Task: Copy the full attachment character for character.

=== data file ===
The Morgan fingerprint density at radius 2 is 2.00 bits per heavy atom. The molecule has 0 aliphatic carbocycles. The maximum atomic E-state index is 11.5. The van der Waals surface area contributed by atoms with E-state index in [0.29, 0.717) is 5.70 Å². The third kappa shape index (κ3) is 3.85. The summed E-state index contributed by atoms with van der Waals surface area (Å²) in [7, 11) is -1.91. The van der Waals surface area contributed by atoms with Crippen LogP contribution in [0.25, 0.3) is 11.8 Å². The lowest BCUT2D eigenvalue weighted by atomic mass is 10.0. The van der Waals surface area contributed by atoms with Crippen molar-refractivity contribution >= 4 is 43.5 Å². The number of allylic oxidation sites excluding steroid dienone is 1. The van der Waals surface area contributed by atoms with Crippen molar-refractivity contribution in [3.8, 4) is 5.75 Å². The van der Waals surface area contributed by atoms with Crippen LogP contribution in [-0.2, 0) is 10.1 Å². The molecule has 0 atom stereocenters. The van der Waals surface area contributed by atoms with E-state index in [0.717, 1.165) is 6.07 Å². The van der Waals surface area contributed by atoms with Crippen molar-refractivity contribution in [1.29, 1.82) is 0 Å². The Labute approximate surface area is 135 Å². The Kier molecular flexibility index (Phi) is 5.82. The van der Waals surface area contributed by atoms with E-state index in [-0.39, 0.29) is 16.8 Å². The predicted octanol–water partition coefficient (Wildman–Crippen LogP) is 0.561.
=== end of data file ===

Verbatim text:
The Morgan fingerprint density at radius 2 is 2.00 bits per heavy atom. The molecule has 0 aliphatic carbocycles. The maximum atomic E-state index is 11.5. The van der Waals surface area contributed by atoms with E-state index in [0.29, 0.717) is 5.70 Å². The third kappa shape index (κ3) is 3.85. The summed E-state index contributed by atoms with van der Waals surface area (Å²) in [7, 11) is -1.91. The van der Waals surface area contributed by atoms with Crippen LogP contribution in [0.25, 0.3) is 11.8 Å². The lowest BCUT2D eigenvalue weighted by atomic mass is 10.0. The van der Waals surface area contributed by atoms with Crippen molar-refractivity contribution >= 4 is 43.5 Å². The number of allylic oxidation sites excluding steroid dienone is 1. The van der Waals surface area contributed by atoms with Crippen molar-refractivity contribution in [3.8, 4) is 5.75 Å². The van der Waals surface area contributed by atoms with Crippen LogP contribution in [-0.2, 0) is 10.1 Å². The molecule has 0 atom stereocenters. The van der Waals surface area contributed by atoms with E-state index in [0.717, 1.165) is 6.07 Å². The van der Waals surface area contributed by atoms with Crippen molar-refractivity contribution in [1.29, 1.82) is 0 Å². The Labute approximate surface area is 135 Å². The Kier molecular flexibility index (Phi) is 5.82. The van der Waals surface area contributed by atoms with E-state index in [-0.39, 0.29) is 16.8 Å². The predicted octanol–water partition coefficient (Wildman–Crippen LogP) is 0.561.